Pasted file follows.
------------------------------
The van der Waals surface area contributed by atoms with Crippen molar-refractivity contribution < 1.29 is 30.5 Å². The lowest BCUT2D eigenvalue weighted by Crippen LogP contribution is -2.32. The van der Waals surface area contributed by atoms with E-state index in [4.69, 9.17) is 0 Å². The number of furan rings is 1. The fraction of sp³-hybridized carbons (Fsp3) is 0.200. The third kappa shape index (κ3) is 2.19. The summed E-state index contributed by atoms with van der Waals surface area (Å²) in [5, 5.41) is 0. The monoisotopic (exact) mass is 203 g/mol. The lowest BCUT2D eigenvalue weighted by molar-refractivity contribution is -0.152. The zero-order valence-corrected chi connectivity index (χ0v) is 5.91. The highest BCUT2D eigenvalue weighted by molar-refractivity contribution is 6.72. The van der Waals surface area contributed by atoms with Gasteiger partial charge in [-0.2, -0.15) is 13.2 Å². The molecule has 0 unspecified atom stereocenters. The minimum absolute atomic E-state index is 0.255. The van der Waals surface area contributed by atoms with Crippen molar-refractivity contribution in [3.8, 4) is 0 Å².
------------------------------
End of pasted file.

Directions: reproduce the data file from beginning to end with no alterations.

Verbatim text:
The van der Waals surface area contributed by atoms with Crippen molar-refractivity contribution < 1.29 is 30.5 Å². The lowest BCUT2D eigenvalue weighted by Crippen LogP contribution is -2.32. The van der Waals surface area contributed by atoms with E-state index in [4.69, 9.17) is 0 Å². The number of furan rings is 1. The fraction of sp³-hybridized carbons (Fsp3) is 0.200. The third kappa shape index (κ3) is 2.19. The summed E-state index contributed by atoms with van der Waals surface area (Å²) in [5, 5.41) is 0. The monoisotopic (exact) mass is 203 g/mol. The lowest BCUT2D eigenvalue weighted by molar-refractivity contribution is -0.152. The zero-order valence-corrected chi connectivity index (χ0v) is 5.91. The highest BCUT2D eigenvalue weighted by molar-refractivity contribution is 6.72. The van der Waals surface area contributed by atoms with Gasteiger partial charge in [-0.2, -0.15) is 13.2 Å². The molecule has 0 unspecified atom stereocenters. The minimum absolute atomic E-state index is 0.255. The van der Waals surface area contributed by atoms with Crippen molar-refractivity contribution in [3.8, 4) is 0 Å².